But the British did not surrender to the Germans, landed a tank convoy (Tiger) in Egypt instead, and proceeded to luanch a "Matilda" tank offensive against the Italians. The Italians did not have a SINGLE WEAPON that could take out a massively armored Matilda tank. The Italians had no choice but to retreat or be killed and, when they retreated, it was on foot and right into the British road blocks in their rear. The heroics of a Italian general being killed, firing his machinegun at an oncoming Matilda tank and that the Italians having actually knocked out some Matilda's out goes unnoticed because 100,000 Italian troops were taken prisoner. The Italians had NO CHANCE of victory - NONE - against Matilda tanks. They might as well have been armed with slingshots.

But this would also be the last "easy" victory the British would ever get over the Italians. While the Italians were still "on foot", oncee Rommell arrived it changed the battle two different ways. First, the Italians were no longer "waiting" for the British to surrender. They were going to have to make it happen themselves so the Italians began shooting at the British. Second, the British could no longer set up road blocks in the Italian rear since the equally mobile Germans prevented them from doing so. The only way the British could surround the Italians now was by beating the Germans first - Something the British were not very good at.

From 1941-1942, the stories of Italian "mass surrenders" to a "single British soldier" disappeared. The
Italians were collecting British prisoners of their own. There is no record - NONE - of Italian cowardice in this period and, contrary to popular belief, Italian soldiers did not fight alongside German soldiers. The Italians were assigned their own independent sectors and THEY HELD THEM.

In 1943, however, things did change. As soon as the Italian Army had been booted out of North Africa, it lost its will to fight. This became very apparent in the Allied invasion of Sicily. The Italian Order of Battle shows a HUGE force was on the island yet they seem to have completely disappeared "into the woodwork" when the Allies landed. Again, this gives ammunition to the charges of Italian "cowardice" but it is the only time the accusation holds water. I'll let the Italians here explain that one.

Besides North Africa and France, the Italians fought in Greece and on the Russian Front. Russia was another mobile front, incredibly unsuited to an army on foot, and the Italians froze and surrendered there but, again, did not do so easily. However, I admit I have not made a study of the Italians on the Russian Front. I can neither say good things nor bad things about them. It's doubtful they played a material part in that war but they lasted quite awhile.

Invading Greece was an incredible mistake for Italy. It was just plain stupid. For starters, while Greece did not have a very large army, they had first rate artillery and natural defenses that would have been considered superior to the Maginot Line. In effect, Italy attacked a "wall" of mountains and rivers. For the Italians to attack Greece was nothing less than suicide. However, it required the entire Greek Army to man the long front on the Italian/Albanian border. Thus, the Italians had tied up the entire Greek Army and, when the Germans invaded from the North and rear, the Germans had a "picnic". It was over in days (If the Germans hadn't invaded, it's likely the Italians would still be fighting today and still be losing.).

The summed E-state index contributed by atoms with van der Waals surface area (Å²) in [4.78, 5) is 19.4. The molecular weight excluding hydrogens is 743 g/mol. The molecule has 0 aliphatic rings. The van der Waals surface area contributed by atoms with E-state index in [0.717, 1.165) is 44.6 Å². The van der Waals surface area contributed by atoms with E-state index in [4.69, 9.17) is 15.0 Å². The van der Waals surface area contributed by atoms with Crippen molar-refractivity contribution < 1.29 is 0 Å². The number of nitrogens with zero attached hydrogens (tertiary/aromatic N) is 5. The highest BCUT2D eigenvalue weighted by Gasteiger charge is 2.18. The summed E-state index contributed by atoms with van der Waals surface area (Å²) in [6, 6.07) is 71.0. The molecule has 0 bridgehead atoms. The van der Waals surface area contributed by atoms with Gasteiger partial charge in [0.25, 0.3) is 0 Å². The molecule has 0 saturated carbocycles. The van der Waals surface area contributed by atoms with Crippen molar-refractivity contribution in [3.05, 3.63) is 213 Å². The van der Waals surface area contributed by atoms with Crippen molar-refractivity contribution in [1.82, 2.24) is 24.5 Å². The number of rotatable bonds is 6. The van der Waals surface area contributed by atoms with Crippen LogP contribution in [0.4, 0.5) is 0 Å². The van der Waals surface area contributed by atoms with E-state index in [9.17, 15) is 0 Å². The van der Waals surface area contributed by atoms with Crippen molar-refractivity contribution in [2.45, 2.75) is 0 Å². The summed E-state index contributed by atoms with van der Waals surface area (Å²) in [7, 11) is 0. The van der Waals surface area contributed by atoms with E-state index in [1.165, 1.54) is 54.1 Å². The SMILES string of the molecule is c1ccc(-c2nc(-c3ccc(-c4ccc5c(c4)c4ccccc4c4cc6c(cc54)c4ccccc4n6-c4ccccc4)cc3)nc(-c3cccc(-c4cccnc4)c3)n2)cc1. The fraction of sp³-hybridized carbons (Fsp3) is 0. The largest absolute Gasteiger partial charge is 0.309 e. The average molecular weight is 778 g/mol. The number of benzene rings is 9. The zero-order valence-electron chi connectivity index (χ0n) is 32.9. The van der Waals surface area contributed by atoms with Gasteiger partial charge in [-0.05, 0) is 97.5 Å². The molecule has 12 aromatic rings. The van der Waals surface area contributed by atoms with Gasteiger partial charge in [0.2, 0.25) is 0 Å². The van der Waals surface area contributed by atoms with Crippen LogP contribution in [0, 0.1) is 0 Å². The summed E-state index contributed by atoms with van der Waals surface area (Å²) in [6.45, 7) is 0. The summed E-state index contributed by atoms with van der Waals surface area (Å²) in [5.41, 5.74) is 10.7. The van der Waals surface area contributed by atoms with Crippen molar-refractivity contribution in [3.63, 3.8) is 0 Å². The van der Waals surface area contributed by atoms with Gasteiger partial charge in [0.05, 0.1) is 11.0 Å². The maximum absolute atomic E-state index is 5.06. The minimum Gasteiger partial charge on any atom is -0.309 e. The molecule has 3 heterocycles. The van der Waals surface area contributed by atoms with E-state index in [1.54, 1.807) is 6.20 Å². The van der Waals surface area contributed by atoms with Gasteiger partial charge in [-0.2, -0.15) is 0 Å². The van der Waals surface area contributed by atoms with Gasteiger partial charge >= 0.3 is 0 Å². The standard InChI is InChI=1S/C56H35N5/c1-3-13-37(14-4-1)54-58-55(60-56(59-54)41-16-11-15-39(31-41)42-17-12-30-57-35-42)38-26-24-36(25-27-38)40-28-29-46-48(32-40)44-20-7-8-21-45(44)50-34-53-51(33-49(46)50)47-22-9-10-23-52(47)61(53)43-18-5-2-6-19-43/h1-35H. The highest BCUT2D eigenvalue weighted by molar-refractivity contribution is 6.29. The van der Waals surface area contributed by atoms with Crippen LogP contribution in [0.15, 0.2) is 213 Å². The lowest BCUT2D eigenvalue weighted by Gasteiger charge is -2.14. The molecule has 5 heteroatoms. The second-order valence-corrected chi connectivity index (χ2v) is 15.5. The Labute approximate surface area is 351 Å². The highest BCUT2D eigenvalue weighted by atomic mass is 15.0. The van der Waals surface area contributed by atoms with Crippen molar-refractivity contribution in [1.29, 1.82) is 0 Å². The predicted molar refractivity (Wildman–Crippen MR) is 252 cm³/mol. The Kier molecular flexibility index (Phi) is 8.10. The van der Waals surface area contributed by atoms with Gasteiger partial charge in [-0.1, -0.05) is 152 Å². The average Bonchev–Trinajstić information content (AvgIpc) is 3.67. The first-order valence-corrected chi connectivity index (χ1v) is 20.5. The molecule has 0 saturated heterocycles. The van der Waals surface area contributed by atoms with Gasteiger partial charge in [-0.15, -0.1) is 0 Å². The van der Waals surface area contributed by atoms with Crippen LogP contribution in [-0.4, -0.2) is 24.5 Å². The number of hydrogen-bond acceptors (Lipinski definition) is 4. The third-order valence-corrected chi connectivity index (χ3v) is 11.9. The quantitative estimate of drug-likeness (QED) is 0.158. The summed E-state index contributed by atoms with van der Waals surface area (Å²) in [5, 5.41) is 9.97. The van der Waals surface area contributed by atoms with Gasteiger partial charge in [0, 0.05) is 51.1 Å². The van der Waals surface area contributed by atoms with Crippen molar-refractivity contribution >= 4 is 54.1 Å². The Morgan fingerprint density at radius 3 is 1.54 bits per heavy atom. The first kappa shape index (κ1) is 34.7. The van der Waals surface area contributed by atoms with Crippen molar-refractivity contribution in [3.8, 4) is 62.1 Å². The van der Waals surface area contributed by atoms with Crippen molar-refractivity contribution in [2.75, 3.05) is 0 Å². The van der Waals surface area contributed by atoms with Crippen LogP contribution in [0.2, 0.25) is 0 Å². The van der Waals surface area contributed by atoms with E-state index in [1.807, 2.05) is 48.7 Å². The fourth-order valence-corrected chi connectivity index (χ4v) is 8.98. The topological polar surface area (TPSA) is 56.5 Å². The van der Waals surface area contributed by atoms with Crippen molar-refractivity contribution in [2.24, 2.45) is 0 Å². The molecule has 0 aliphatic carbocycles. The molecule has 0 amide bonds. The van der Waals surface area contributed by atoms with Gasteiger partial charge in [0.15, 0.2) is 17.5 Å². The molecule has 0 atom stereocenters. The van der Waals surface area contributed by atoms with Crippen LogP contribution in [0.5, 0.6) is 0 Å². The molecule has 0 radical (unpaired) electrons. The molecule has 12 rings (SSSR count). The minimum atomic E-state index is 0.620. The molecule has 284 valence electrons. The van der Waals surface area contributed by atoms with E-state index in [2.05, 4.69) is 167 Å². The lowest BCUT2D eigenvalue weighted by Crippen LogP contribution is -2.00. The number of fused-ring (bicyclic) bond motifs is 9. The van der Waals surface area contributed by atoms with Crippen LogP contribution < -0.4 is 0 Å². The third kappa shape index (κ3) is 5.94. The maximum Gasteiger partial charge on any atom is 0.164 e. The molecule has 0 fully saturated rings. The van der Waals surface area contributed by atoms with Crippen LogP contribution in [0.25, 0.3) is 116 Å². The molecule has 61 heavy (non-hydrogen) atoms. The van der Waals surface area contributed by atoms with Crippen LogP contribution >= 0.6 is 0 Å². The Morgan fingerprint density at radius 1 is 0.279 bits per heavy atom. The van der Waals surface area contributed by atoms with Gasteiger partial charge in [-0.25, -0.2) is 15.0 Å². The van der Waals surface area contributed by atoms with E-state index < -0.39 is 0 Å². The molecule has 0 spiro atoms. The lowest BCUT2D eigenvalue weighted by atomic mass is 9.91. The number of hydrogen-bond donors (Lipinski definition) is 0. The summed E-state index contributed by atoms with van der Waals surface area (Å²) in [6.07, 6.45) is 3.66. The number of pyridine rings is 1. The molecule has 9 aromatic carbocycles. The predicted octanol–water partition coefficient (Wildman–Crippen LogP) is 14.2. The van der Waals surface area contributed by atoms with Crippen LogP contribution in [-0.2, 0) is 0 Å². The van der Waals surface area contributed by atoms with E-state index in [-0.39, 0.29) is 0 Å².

For the curious, the reason the Italians could not break mountain defenses, such as southern France and Greece, was their lack of dive bombers. They could not, with their existing artillery, take out a defender on a higher elevation than they held. They would advance a few hundred yards/meters and be stopped (The question for the intellectually curious would be why they even tried?).

Having addressed the false charges against the Italians, let's address what was really wrong with their military.

Italy was a was "second rate" military power hoping to become a "first rate" military power at the expense of a "fourth rate" military power - Africa. Italy had no intention of fighting either the French or the British in Africa. They had targeted the local natives armed with spears for colonization. However, that did mean competing with France and Britain for "space" in Africa. The Italians felt the first move to limit their colonizing North Africa by the French and British would be by a naval blockade and not by direct military intervention. Hence, Italy's first military objective was to keep its supply lines open to Africa against a naval blockade. Accordingly, it developed a Navy just for that purpose. When one compares Italy's success with Japan's success at keeping its supply lines open, Italy did a very, very good job. Italy's primary weapon against a French or British naval blockade was the SUBMARINE. Italy had the world's largest submarine fleet. Britain never did try and blockade North Africa with ships against this force. Instead, they opted to try and cut off Italy's supplies to North Africa with their own submarines and swordfish torpedo airplanes at Malta. Thus, the war in the Medittereanean became a war of torpedoes by both sides. Italian submarine commanders were about on par with their British counterparts although neither was as daring as German U-boat commanders. The rest of the Italian Navy was built on either speed (Colleoni cruisers) or in violation of the Washington Treaty (Zara cruisers).